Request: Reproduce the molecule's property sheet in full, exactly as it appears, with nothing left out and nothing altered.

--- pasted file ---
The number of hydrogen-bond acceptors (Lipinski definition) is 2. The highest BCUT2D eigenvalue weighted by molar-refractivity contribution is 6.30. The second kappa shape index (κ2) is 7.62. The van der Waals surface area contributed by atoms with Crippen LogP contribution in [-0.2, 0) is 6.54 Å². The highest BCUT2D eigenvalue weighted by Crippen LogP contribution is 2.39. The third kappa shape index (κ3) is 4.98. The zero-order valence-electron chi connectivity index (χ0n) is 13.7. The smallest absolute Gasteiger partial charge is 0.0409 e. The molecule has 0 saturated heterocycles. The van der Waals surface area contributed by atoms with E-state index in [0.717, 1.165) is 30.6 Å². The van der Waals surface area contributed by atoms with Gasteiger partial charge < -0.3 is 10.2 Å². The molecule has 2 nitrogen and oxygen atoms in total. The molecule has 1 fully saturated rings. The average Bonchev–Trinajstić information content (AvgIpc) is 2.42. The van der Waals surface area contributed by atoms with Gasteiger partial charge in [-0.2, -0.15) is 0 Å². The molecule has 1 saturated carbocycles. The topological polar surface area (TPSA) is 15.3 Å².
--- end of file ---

The number of hydrogen-bond acceptors (Lipinski definition) is 2. The highest BCUT2D eigenvalue weighted by molar-refractivity contribution is 6.30. The second kappa shape index (κ2) is 7.62. The van der Waals surface area contributed by atoms with Crippen LogP contribution in [-0.2, 0) is 6.54 Å². The highest BCUT2D eigenvalue weighted by Crippen LogP contribution is 2.39. The third kappa shape index (κ3) is 4.98. The zero-order valence-electron chi connectivity index (χ0n) is 13.7. The smallest absolute Gasteiger partial charge is 0.0409 e. The molecule has 0 saturated heterocycles. The van der Waals surface area contributed by atoms with E-state index in [0.717, 1.165) is 30.6 Å². The van der Waals surface area contributed by atoms with Gasteiger partial charge < -0.3 is 10.2 Å². The molecule has 2 nitrogen and oxygen atoms in total. The molecule has 1 fully saturated rings. The average Bonchev–Trinajstić information content (AvgIpc) is 2.42. The van der Waals surface area contributed by atoms with Gasteiger partial charge in [-0.2, -0.15) is 0 Å². The molecule has 1 saturated carbocycles. The topological polar surface area (TPSA) is 15.3 Å².